As a singer our body is our instrument. We must be entirely sovereign over how we take care of our inner landscape. If the cathedral that we are is filled with concrete, we cannot sing. Tension is that concrete. Opening and aligning the furniture and architecture of our bodies builds the instrument that we can then sing through/with.
We should sing with every inch of our bodies, from the crown of the head to the soles of our feet. This column dives into better understanding the body’s energy centres, or chakras, and how we utilise them when singing.
Though connected by the spine, each chakra has its own energy. They all work together (like an engine or the organs of the body do). If we meditate on each centre, we can feel into its essence and be energised and strengthened by it. We might even discover our own personal insights and develop deeper relationship with these significant places.
In Chinese medicine, everything revolves around the breath. Long slow tai chi movements enveloped and directed by long smooth slow breaths is a fundament of good health. There are relationships between parts of the body that we might not be aware of – vocal health, for example, relates to the kidneys (adrenals). Free passages of energy ‘chi’ mustn’t be blocked in any way.
This is identical to the openness required of the body in order to resonate sound. Singing and breathing from the energy centres allows us to feel and experience their benefits immediately.
From this place we draw stability and stabilisation, balance, sustenance, community, connection, security, surety, groundedness, belonging, calm, fortification, safety, support, being-earthed and protected.
I visualise this place (seated at the coccyx/tail bone) as an underground cave with ancient paintings drawn onto its walls. In the centre is a fire pit with a circle of elders sitting shoulder to shoulder. There is a space for me to drop down, commune and consult with ancestors and earth energy.
We sing from this place to give our voices depth, richness, warmth, control and ease. I spend more time meditating in this area than any other. It helps to breathe from our roots and draw energy upwards from the earth. In the shlokas relating to Muladhara, the Sanskrit says; ‘Those who meditate on this chakra have absolute control over speech … (Her) sweet voice/reverberation is like that of a far-away sound of a swarm of mad loud bees… she is the inspiration that drives a variety of beautiful arts, poetry and literature’.
‘The abode of the self’, which I visualise as a giant dimly-lit beehive-shaped library. Shelves and shelves of books line the walls… perhaps experiential wisdom (that can be drawn from at any time). Svadhisthana is the centre of: gravity, expression, creativity, intimacy and intimate relationships, how to realise and utilise our talents and bring them into the world. And very importantly, emotion. Svadhisthana controls the tongue. Freeing the pelvis/hips automatically releases the jaw!
I see this place as a fiery furnace that burns away tension and trauma. Negative or toxic thoughts and experiences are incinerated from dung and transformed into fuel. Here we feel into our inherent value and worth (buried as precious metaphorical metals and stones deep within). This centre is the base of our will, confidence, fortitude, determination, strength, resilience and personal power.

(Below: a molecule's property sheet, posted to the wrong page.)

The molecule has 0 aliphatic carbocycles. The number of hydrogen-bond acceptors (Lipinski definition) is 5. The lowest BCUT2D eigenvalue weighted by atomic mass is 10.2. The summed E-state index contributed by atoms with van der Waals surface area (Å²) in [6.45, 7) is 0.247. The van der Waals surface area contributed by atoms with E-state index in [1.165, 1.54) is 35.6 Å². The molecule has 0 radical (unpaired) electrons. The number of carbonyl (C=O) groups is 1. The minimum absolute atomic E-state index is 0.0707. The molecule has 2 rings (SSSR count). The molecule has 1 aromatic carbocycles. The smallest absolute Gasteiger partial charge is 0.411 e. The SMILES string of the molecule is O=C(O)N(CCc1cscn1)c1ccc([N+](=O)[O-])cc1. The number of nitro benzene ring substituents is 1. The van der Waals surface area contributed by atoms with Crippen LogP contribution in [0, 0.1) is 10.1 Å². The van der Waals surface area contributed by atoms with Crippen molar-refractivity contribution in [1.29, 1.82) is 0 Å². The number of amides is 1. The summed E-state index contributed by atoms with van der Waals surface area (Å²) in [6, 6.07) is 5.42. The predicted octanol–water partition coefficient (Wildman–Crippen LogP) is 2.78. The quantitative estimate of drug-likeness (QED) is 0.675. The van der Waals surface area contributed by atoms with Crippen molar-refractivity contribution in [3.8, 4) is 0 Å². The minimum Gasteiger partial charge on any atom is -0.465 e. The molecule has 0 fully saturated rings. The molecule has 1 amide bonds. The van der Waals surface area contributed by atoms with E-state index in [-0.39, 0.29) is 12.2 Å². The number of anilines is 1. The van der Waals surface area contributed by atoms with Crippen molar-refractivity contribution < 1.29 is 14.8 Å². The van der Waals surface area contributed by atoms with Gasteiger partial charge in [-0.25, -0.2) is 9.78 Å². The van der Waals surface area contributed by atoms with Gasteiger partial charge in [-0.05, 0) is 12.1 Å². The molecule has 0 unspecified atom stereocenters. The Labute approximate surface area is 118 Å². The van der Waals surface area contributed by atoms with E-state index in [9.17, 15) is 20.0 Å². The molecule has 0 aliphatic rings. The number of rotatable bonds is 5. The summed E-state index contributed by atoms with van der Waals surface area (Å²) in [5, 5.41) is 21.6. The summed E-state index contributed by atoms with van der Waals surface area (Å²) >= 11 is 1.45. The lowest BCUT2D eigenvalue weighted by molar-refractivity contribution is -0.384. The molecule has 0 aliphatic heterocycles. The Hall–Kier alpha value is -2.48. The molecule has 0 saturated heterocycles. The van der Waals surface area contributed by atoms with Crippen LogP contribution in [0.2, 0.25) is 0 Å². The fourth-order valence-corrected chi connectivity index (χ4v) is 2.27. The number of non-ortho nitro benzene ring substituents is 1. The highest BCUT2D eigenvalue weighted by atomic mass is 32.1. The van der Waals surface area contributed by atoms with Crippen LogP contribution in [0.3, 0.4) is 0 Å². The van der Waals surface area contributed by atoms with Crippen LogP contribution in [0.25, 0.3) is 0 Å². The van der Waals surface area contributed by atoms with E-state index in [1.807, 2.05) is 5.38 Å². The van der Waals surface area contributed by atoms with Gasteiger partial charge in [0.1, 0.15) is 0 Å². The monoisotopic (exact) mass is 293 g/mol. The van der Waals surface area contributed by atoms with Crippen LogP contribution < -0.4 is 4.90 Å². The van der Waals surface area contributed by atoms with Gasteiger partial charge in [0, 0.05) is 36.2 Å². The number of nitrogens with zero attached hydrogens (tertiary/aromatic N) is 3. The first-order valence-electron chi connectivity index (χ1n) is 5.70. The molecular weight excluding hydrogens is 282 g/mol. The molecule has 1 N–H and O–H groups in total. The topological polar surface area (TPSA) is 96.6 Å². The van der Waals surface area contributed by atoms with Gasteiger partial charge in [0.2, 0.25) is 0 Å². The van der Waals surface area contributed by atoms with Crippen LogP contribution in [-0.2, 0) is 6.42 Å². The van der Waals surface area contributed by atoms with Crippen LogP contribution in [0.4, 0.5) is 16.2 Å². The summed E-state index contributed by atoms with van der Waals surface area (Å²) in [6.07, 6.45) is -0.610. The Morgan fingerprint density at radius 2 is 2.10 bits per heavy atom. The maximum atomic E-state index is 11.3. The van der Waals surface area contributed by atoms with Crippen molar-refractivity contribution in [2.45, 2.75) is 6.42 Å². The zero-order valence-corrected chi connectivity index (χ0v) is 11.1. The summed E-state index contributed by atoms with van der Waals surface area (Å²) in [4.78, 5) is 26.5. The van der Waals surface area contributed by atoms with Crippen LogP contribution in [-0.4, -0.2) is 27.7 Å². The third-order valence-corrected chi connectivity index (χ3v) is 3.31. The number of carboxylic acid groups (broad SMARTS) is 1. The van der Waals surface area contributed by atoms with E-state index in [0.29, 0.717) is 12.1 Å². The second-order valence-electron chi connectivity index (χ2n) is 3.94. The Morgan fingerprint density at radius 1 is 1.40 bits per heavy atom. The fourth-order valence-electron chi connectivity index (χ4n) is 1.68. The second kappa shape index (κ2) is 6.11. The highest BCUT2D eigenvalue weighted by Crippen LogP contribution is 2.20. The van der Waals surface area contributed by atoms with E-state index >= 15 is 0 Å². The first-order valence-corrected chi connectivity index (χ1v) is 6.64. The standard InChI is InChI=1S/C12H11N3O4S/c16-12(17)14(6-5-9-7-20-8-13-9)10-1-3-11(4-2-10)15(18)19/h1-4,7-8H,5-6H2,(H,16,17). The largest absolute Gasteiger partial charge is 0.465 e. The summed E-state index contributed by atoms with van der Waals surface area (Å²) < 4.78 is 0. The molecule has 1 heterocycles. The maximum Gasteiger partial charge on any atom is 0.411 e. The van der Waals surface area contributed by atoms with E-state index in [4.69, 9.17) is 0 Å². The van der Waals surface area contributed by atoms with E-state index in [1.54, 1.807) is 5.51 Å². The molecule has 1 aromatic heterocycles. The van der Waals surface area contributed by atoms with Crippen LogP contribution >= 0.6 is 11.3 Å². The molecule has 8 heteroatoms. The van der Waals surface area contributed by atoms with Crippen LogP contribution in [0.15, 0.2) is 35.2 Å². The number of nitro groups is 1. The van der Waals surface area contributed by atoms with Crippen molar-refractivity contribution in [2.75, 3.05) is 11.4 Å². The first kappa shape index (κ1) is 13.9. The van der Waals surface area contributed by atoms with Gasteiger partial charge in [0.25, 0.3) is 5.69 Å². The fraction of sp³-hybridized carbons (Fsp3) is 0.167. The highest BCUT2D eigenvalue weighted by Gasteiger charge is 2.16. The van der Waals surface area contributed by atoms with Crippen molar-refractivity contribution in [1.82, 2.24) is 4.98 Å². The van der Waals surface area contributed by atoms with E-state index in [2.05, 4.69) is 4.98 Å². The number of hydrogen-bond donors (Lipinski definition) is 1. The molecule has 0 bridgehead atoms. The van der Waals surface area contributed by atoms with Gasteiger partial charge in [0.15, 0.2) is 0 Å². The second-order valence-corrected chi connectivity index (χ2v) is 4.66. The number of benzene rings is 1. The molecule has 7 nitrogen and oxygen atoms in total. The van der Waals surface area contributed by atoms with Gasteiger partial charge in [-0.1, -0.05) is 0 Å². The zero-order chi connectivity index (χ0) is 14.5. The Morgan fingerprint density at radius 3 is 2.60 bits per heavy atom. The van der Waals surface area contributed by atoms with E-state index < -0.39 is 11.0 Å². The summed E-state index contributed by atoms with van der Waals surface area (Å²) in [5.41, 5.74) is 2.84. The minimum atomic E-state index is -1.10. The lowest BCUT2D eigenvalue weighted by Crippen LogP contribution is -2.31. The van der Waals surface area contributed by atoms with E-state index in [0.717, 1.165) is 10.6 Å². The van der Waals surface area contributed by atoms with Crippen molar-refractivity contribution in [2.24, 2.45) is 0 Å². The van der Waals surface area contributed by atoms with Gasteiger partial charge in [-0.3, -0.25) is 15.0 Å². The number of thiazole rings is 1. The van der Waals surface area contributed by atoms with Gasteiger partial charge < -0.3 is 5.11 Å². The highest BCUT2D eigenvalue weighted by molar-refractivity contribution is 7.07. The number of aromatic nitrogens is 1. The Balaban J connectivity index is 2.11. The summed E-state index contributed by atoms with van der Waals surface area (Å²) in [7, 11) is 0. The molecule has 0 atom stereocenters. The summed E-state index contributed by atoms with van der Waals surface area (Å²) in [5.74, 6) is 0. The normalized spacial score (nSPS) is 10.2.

I see the heart as being so spacious that it can contain the embrace of heaven and earth; Ranginui and Papatuanuku. Breathing and singing from this area is truly a delight. The intercostal muscles, that allow our floating ribs to swing outwards and expand with each inhale, are like the body’s shock absorbers. The sternum often holds a lot of fear and anxiety as tension. It’s good to remember that cartilage makes up a lot of the front of the ribcage. I like to think of the heart as ever-expanding, buoyant and full of the love that Papatuanuku and Ranginui have for us.
Of all the energy centres of the body this one covers the greatest area and has the largest number of extensions radiating from it. Not surprising considering that it controls the neck, shoulders ears and throat. It is also responsible for the capacity to listen. Therefore, we must learn to listen to ourselves, and others, with openness, trust, love, non-judgement and allowing the filtration and purification systems to do their mahi. Opening the throat with a silent giggle does just that. Allow the sound to swim and fly around the spaciousness of sea and ‘deep space’. There is zero gravity in this massive area. Note: Comparisons shut down the throat.
I teach that this exact spot is the control panel or steering wheel for the voice. It is the exit or focus point for sound and the location of ‘ng’ – The most fundamental tool in healthy vocalisation. It’s situated at the centre of the sinus cavities.
One of my students was able to achieve perfectly smooth onsets by thinking of ‘ng’ as a hongi (the breath of life and exchange of wairua ‘the water of two’.) Singing is an immensely psychological activity. Focusing the sound as a laser-beam emitted from Ajna will eradicate distractions, doubt, clutter and criticism.
I perceive this centre as a sunroof. When the rest of the energy centres are spinning, aligned, open and turned on, we will automatically feel a connection with the divine.
Remember, you are the manifesting generator of your own energy. Meditating and singing directly from these areas illuminates and empowers. Assess where and when you might be losing or giving away energy and reel it back in. Then you won’t waste energy by trying too hard, forcing or pushing.